During my sophomore year at Boston College, I took a class in the Political Science Department with Professor Paul Christensen called Comparative Social Movements. That year, at the national level, we saw the emergence of both the Tea Party and the Occupy Wall Street movements. I learned so much in that class both as a Political Science student and as a citizen. Today, with the Black Lives Matter movement building momentum across the country, I think back to the class and what I learned about what makes a social movement salient and successful.
Million Moms March
A few weeks ago, I had the opportunity to speak with Donna Dees. Donna organized the largest march in U.S. history to protest gun violence, the Million Moms March. On Mother’s Day in 2000, more than 750,000 people protested on the National Mall. The protesters had witnessed too many deaths at the hands of guns, and they banded together to demand political action.
Donna told me that since the March in 2000, each time our country mourns another mass shooting, she receives many, many requests to organize another march. People remember the impact of the march in 2000, and they know more work needs to be done to mobilize the support for sensible gun control legislation. They want someone to organize another march. It’s not as easy as sending out a mass e-mail to meet at the National Mall, though.
In response to these requests, Donna published a piece in the Daily Beast, called “The Mother of All Protests.” To pull off another event of that magnitude, she knew they needed organization, time, money ($3 million), and a LOT of volunteers.
The Mother of All Concerts
Instead, Donna suggested a different type of event: a concert. More specifically, she proposed a concert across America.
There are many merits to planning a concert, rather than a march. For one, concerts are inside, thus eliminating the fear of inclement weather. Also, concert venues are wheelchair-accessible. Furthermore, there are music venues in every American city, and there are so many artists who are passionate about preventing gun violence. Why not get all the artists together, book the venues, and have simultaneous concerts across America? It’d be a social movement with music.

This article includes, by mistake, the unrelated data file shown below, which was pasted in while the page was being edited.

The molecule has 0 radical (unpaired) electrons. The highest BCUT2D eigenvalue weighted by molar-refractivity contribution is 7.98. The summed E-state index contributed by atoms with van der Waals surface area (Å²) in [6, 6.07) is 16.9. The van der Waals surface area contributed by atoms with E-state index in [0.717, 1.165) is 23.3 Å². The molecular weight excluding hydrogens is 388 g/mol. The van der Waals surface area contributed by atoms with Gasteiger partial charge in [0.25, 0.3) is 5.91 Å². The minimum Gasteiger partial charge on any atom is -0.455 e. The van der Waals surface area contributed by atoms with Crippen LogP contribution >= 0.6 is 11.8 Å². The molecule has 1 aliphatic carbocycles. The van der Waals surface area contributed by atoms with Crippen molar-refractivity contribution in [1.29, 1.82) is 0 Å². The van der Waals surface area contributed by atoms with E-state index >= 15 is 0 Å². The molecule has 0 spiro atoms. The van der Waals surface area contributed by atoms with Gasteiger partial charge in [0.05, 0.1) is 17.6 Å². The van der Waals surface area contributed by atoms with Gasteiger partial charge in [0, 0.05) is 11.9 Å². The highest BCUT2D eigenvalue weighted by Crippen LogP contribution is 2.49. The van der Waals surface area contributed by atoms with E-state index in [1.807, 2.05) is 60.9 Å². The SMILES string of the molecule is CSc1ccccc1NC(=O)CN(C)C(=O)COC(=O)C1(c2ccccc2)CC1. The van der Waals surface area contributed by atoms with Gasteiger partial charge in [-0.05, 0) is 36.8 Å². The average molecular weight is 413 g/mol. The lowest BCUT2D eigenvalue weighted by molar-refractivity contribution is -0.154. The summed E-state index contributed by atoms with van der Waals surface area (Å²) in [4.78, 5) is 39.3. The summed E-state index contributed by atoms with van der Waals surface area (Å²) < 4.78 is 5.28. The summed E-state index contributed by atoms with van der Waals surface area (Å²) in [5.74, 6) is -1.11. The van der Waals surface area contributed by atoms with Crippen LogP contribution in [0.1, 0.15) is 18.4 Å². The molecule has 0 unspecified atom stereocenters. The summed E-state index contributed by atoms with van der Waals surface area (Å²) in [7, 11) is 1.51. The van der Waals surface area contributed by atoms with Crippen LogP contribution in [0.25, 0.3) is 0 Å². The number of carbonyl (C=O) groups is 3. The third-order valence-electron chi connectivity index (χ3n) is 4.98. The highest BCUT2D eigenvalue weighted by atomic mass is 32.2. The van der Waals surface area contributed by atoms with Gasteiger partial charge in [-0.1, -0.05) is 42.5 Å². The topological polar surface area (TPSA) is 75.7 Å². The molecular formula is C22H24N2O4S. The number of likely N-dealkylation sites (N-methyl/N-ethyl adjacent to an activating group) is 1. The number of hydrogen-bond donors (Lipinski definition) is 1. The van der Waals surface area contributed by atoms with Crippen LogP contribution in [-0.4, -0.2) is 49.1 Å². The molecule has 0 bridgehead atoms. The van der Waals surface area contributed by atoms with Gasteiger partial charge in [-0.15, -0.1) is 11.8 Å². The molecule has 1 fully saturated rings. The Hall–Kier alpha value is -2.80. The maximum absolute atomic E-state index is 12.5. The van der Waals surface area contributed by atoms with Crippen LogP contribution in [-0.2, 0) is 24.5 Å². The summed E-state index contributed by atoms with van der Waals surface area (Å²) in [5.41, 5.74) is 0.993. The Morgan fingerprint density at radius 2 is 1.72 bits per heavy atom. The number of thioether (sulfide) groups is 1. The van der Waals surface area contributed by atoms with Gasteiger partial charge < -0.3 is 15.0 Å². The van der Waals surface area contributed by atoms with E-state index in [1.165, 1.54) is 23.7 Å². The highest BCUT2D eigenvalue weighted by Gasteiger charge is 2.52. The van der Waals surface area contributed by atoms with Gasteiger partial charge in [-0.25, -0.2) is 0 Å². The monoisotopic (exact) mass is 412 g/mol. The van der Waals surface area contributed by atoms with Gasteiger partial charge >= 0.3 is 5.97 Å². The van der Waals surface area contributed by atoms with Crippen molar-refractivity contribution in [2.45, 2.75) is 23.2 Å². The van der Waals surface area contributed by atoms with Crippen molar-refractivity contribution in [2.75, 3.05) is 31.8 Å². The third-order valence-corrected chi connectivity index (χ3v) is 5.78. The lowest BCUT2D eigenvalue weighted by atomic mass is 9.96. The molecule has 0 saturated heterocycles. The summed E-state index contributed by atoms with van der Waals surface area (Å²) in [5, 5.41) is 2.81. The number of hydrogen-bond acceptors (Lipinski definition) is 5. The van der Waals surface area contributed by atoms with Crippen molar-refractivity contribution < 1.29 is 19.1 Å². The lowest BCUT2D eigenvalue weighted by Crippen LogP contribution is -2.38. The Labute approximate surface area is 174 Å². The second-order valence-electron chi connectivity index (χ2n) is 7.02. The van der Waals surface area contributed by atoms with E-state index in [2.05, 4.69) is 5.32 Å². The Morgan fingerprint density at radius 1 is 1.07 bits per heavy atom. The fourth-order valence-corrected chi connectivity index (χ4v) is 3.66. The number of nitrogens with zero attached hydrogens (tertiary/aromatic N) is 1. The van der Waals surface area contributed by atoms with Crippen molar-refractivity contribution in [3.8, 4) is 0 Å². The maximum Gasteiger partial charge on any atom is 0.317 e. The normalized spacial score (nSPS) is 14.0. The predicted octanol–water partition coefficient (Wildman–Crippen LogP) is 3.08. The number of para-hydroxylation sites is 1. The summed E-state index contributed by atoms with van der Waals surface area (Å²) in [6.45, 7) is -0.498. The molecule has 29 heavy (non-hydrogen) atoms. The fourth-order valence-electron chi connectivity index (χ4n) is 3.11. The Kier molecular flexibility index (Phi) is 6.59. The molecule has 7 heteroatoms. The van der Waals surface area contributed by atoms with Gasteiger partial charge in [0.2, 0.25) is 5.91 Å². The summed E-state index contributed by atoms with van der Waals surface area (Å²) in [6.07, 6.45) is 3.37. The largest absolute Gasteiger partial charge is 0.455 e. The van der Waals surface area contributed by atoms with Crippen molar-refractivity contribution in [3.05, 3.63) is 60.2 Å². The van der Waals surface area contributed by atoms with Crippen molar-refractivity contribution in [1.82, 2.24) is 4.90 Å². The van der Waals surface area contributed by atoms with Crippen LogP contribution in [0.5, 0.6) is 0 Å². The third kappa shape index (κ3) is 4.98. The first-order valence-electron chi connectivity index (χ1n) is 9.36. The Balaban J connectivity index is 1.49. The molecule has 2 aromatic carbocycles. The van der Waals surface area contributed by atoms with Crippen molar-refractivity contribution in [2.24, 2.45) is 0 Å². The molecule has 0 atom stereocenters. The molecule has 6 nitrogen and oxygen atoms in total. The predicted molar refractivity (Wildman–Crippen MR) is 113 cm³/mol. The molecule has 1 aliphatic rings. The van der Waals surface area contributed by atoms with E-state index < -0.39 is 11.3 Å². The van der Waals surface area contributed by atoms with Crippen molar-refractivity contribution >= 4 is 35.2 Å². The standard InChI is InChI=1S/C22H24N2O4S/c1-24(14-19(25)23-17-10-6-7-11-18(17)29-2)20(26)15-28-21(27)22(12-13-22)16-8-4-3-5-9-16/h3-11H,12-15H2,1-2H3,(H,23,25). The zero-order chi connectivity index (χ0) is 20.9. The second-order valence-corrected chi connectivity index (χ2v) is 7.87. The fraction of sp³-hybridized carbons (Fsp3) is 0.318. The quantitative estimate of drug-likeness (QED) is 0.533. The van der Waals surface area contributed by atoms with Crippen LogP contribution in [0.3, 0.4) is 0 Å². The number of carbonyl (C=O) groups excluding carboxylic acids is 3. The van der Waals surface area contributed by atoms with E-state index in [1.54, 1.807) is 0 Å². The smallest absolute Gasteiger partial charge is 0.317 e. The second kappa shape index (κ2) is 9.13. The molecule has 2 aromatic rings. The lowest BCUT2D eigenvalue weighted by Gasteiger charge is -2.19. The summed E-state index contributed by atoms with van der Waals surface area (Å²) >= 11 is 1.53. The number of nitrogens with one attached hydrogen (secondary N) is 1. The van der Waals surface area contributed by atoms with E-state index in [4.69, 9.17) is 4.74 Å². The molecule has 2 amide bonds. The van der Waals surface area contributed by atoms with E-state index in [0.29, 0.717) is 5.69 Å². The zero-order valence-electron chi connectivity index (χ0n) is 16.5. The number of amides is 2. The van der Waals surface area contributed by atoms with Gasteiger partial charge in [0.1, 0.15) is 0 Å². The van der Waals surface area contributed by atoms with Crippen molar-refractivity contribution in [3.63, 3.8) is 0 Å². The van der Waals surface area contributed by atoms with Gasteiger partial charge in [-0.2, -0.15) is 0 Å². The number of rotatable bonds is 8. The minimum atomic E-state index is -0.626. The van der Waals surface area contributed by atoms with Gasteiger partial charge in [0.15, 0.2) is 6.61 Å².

Not surprisingly, Donna’s idea caught on and spread. Over 100 non-profits got involved, all recognizing the need for gun control legislation. The “Concert Across America to End Gun Violence” is coming up on Sunday, September 25th, in cities across the country.
In Boston, the lineup includes:
- Hallelujah the Hills
- Marissa Nadler
- Bill Janovitz with Tanya Donnelly & Mike Gent
- Vapors of Morphine
- M.C. Jimmy Tingle
- Lisa Bello
- Michelle LaPoetica
- Rhea Ranno
- Herb Jackson
- Ashley Tishana
- Arielle Chanelle
- Dro Casso with Pretty Poisson
Visit the Facebook page for the Boston event to learn more. It will be held in Brighton Hall from 7PM-11PM. Make sure you add “Only in Boston” on Snapchat because they’ll be taking over the account for the night.
Advocacy with Authenticity
Attending the concert is a great way to get involved in the movement and learn how to make an impact in your community. The concert will empower people to contact their elected officials and coordinate political advocacy efforts city, state, and nationwide. Elevating an issue to national attention starts with picking up the phone and calling your congressman or congresswoman.
Moreover, the website includes a petition for gun violence prevention legislation.
In my Comparative Social Movements class at BC, I learned that social movements should be both centralized enough to provide structure and flexible enough to encourage creativity, authenticity, and interpersonal connection. The gun violence prevention movement seems to achieve this. With elements of centralization, the key organizers coordinated logistical details (publicity, planning, political resources). On the other hand, the concert is flexible enough to invite more than 100 nonprofits to collaborate, and artists of all genres (folk, rap, classical, etc.) to participate.
During my conversation with Donna, I saw that the movement has the leadership and energy to make a real impact in policy. Senseless gun violence is inconceivable and heart-wrenching. We watch one tragedy after the next. Music might create the space, tone, and consensus we need to move forward to a safer future.
Grassroots movements are successful when they tap into people’s values and hopes and provide a plan for change. The Concert Across America to End Gun Violence movement may do just that.
For more information about an event closest to you, check out the Concert Across America website.